An opportunity to mend relations

New strategies needed to end Hamas rule.

Bibi smiling and pointing 311 ap (photo credit: Associated Press)
Bibi smiling and pointing 311 ap
(photo credit: Associated Press)
Prime Minister Binyamin Netanyahu’s meeting Tuesday with US President Barack Obama will give the two leaders a chance to mend strained relations.
Netanyahu will undoubtedly seek to be reassured of US backing for Israel’s policy of nuclear ambiguity, no longer taken for granted in Jerusalem. In May, at the conclusion of the review of the Nuclear Nonproliferation Treaty, the Obama administration yielded to Arab pressure and signed a 40-page document that failed to mention Iran but singled out Israel as a treaty violator.
On the other hand, a UN Security Council vote for stiffer sanctions on Iran, followed up last month with additional, more stringent sanctions passed by Congress, helped allay Israeli misgivings about the intentions of the Obama administration. And as November 2’s mid-term elections for Senate and House seats approach, the US president – with an eye to the pro-Israel vote – has a political interest in warming relations, which hit a new low in March after the Ramat Shlomo fiasco.
Netanyahu’s meeting with Obama also presents a welcome opportunity to push for progress in talks with the Palestinians – progress that the prime minister has made clear Israel needs, as it seeks to guarantee its Jewish, democratic future alongside what it must be certain would be a peaceful, stable Palestinian state.
Arguably more than any other politician, Netanyahu is capable, either by juggling the disparate elements of the present coalition or by leading an alternative coalition with Kadima, of maintaining consensual Israeli support for substantive advances toward an accord with the Palestinian Authority – if, that is, the PA proves genuinely committed to reconciliation with the Jewish state. The prime minister has neutralized hard-line elements of the Likud’s Central Committee unwilling to acquiesce to territorial compromise, and managed on the eve of his departure to torpedo a bill that would have stripped him of the power to impose a further building moratorium in the West Bank should he so choose.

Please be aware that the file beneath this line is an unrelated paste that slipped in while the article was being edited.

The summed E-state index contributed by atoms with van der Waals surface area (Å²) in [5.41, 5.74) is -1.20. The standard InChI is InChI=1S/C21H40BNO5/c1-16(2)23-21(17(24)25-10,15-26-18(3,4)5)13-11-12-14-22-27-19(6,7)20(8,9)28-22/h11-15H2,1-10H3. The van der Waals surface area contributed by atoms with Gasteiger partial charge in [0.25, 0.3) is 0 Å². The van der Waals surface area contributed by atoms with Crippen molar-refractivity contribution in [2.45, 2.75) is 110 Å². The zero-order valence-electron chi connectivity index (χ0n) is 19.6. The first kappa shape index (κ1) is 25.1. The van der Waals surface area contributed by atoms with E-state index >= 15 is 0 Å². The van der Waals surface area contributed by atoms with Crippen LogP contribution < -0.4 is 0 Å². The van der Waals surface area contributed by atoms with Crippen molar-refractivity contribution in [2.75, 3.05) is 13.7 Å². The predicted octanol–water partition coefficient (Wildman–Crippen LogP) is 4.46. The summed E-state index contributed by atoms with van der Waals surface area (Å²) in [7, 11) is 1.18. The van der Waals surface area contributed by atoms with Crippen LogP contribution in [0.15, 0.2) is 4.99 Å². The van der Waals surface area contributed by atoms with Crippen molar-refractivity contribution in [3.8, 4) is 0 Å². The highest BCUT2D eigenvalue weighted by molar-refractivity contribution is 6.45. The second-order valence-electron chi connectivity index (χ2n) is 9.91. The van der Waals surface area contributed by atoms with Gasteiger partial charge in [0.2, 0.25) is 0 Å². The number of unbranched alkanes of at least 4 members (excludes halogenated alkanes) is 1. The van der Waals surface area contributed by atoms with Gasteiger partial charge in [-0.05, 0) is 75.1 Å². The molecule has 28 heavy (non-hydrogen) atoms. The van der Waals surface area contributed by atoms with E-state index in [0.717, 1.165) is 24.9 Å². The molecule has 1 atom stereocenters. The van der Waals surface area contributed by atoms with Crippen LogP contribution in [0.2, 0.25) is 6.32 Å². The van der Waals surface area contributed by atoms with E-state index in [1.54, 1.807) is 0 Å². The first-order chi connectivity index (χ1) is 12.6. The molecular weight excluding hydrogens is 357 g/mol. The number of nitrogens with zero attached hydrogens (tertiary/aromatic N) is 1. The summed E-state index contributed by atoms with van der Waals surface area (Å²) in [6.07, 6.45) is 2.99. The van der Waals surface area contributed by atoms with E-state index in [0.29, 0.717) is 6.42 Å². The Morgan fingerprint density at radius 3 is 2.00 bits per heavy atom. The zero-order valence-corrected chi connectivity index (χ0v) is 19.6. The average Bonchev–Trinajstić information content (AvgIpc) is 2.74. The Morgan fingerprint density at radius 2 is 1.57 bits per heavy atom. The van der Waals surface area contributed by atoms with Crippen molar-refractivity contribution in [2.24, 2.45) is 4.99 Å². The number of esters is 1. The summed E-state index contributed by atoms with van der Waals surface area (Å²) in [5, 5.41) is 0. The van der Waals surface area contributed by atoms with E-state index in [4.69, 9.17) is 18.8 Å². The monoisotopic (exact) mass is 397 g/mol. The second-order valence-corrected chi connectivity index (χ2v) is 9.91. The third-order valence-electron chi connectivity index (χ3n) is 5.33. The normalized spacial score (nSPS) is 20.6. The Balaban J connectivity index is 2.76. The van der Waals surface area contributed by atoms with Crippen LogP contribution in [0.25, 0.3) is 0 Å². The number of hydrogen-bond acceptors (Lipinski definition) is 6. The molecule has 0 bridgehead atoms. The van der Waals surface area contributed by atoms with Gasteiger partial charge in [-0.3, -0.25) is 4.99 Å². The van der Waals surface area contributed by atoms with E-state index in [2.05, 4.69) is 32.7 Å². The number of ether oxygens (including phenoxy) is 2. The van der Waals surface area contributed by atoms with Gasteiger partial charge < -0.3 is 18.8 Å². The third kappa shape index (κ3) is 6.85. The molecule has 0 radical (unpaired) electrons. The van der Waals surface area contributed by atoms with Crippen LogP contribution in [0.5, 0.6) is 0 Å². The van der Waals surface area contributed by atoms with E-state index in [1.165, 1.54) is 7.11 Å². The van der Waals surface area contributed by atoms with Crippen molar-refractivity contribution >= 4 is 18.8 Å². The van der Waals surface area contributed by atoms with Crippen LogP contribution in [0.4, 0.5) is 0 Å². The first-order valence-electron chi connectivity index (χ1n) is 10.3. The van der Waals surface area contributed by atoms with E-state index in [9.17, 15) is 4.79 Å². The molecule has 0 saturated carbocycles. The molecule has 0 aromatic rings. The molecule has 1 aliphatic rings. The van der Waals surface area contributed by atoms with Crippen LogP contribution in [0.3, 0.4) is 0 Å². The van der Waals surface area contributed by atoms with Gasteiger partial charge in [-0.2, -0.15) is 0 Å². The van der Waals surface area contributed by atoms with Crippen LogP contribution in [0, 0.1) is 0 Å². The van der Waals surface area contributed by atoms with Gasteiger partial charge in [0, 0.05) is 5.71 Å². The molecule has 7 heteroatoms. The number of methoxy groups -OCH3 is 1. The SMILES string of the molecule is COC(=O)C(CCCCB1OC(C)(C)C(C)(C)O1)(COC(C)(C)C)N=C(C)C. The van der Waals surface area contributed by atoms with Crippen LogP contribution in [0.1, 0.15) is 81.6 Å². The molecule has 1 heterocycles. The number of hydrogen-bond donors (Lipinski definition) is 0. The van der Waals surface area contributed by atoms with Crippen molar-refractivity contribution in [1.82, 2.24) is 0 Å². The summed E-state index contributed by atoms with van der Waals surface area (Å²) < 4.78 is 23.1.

Meanwhile, security conditions in the West Bank are more encouraging than they have been for many years, if still fragile. Israel has removed numerous roadblocks and checkpoints, gradually giving more scope to the PA security forces and enabling freer movement of goods and people. Under PA Prime Minister Salam Fayyad, the West Bank economy is thriving and a more transparent government bureaucracy is taking shape.
All that said, Israel, which would have to make wrenching territorial compromises in support of any accord, is still uncertain of the peacemaking credentials of PA President Mahmoud Abbas and Fayyad. Fayyad is constructing the institutions of a Palestinian state, but would that state be committed to permanent peaceful relations with Israel? Abbas has reached out to American Jewish leaders and Israeli journalists recently, declaring Palestinian recognition of the historic Jewish link to this land, but his populace is still bombarded with PA TV reports claiming Palestinian rights throughout today’s Israel.
The recent flurry of reports concerning Abbas’s position regarding the status of the Western Wall is emblematic of Israeli concerns. The London-based Arab daily Al-Hayat reported Saturday that Abbas had accepted, in “written ideas” presented to US Middle East envoy George Mitchell, Israeli control at the Wall, a remnant of the destroyed Temple.
This was hardly a stellar concession, but that same day, the chief Palestinian negotiator, Saeb Erekat, rushed to deny it had been made, and an ideal opportunity for the PA to reach out to the Israeli mainstream – and recognize the Jewish people’s unique religious, cultural and historical ties to Jerusalem – was missed.
FOR ALL the obstacles to progress between Israel and the Abbas-led PA, however, the elephant in the room remains Hamas-controlled Gaza. Even if Israel and the PA managed to overcome their differences, and Abbas and Fayyad began publicly urging their people toward reconciliation with Israel – instead of encouraging boycotts and disseminating incitement against it – the Gaza conundrum, and the constant threat of a Hamas takeover in the West Bank, would remain.
Netanyahu could, perhaps, manage to convince his coalition partners to agree to keep in place a partial building freeze outside the large settlement blocs when the present moratorium expires, provided the PA agreed to direct talks and the US reiterated the Bush administration’s recognition that Israel would retain those blocs under any future agreement. But in parallel, with the blockade designed to weaken Hamas in Gaza now largely removed, new strategies must be developed toward ending Hamas’s rule. Otherwise, even if reaching an accord becomes possible, implementing it will not be.